Mystery Qantas flight set to touch down in New Zealand

Mystery Qantas flight touches down in New Zealand just minutes after quarantine-free travel bubble with Australia opens – as airlines prepare for ‘Massive Monday’

  • The first quarantine-free flight from Australia took off from Sydney Sunday night
  • From April 19, Kiwis and Aussies can travel freely between the two nations
  • The flight is repositioning in New Zealand and will only have crew on board
  • Thirteen flights on Air New Zealand, Qantas, Jetstar will leave Sydney on Monday

A Qantas flight touched down in New Zealand just 41 minutes after the trans-Tasman travel bubble with Australia opened at 11.59pm on Sunday. 

The first quarantine-free flight from Australia took off from Sydney on Sunday night and was initially due to land at 12.05am in Auckland. 

From April 19, Kiwis and Aussies can travel freely between the two nations without being required to quarantine.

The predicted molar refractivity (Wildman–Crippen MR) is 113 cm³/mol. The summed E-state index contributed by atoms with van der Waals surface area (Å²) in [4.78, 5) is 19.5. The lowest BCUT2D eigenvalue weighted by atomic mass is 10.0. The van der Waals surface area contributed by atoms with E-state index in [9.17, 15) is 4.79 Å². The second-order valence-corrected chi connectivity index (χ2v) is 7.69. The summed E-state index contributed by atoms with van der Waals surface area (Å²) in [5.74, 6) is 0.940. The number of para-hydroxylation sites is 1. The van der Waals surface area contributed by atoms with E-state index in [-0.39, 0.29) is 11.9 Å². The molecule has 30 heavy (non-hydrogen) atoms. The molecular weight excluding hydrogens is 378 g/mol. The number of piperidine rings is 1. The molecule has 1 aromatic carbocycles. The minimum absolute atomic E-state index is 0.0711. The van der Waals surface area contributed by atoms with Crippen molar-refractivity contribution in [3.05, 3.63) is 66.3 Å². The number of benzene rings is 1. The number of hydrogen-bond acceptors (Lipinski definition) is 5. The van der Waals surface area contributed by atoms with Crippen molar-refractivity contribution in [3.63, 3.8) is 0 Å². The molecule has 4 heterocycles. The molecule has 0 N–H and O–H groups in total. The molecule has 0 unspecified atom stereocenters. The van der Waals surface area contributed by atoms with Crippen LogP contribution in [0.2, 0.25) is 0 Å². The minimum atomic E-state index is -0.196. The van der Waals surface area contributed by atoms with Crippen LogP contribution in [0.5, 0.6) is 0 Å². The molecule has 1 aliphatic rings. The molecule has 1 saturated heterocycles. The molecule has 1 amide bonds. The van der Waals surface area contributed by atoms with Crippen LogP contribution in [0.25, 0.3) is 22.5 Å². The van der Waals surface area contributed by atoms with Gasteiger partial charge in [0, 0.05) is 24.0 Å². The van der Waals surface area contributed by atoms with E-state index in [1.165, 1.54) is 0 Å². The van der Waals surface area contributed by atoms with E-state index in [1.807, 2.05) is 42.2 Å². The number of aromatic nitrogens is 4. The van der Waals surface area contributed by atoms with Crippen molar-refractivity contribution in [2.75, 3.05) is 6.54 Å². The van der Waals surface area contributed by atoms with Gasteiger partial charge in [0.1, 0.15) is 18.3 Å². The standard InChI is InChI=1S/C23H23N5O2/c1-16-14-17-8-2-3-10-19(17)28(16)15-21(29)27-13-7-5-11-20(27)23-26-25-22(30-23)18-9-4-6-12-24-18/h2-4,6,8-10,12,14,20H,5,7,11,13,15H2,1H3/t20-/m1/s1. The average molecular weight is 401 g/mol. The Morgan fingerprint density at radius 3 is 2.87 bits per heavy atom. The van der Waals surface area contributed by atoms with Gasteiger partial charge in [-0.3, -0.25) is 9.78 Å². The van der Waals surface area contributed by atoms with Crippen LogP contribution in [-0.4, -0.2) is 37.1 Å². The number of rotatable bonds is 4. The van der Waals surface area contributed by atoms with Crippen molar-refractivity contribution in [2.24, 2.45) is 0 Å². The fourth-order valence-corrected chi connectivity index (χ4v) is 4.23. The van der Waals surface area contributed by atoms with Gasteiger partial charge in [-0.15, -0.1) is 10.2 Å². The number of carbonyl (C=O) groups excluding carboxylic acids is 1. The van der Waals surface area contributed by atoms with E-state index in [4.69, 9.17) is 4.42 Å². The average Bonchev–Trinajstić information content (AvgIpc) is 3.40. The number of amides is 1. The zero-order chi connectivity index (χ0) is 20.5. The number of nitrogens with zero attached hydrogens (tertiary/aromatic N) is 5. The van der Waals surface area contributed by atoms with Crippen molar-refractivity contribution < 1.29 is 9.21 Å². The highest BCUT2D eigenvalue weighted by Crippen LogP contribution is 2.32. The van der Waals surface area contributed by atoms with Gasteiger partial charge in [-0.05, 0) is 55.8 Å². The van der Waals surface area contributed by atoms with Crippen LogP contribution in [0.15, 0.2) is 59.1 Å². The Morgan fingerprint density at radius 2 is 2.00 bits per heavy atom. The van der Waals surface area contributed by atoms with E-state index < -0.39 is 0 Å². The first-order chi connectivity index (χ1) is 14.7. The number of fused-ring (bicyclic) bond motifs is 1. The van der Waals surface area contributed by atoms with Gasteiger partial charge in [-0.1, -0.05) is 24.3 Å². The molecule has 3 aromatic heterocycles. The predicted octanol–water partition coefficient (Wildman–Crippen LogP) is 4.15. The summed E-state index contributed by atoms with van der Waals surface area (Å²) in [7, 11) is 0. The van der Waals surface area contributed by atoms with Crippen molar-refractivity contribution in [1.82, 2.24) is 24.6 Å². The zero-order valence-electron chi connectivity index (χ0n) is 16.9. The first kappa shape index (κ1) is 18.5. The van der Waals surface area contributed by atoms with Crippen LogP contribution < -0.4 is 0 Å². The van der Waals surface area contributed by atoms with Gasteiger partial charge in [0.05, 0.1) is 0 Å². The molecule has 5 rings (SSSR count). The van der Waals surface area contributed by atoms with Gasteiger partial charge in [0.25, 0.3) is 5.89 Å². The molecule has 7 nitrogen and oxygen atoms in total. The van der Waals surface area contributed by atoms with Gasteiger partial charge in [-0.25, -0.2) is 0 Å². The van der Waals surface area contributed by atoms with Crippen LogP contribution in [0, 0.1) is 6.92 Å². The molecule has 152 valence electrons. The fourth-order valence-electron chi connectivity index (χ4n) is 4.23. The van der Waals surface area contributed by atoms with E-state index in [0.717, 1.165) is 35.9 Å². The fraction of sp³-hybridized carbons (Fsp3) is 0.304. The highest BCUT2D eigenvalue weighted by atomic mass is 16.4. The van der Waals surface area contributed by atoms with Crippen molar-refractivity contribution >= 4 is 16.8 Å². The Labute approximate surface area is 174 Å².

It’s understood the Qantas flight repositioned in New Zealand and only had crew on board. 

Flight Radar 24 listed a Qantas A330 arriving at 12.05am – six minutes after the border opened. However the flight wasn’t displayed on Auckland Airport’s arrivals, and arrived 35 minutes after schedule. 

A Qantas flight touched down in New Zealand just 41 minutes after the trans-Tasman travel bubble with Australia opened at 11.59pm on Sunday 

Thirteen flights on Air New Zealand, Qantas and Jetstar will leave Sydney Airport on Monday from between 6.15am and 7pm, heading for Auckland, Queenstown, Christchurch and Wellington 

A different plane, a Qantas 737, was seen leaving Sydney Airport for New Zealand’s North Island late on Sunday evening, but Flight Radar 24 didn’t have a destination listed. 

Meanwhile, airlines across Australia and New Zealand are preparing for chaos when the first passenger flights take off across the ditch on what’s been dubbed ‘Massive Monday’.

Thirteen flights on Air New Zealand, Qantas and Jetstar will depart Sydney Airport on Monday between 6.15am and 7pm, heading for Auckland, Queenstown, Christchurch and Wellington.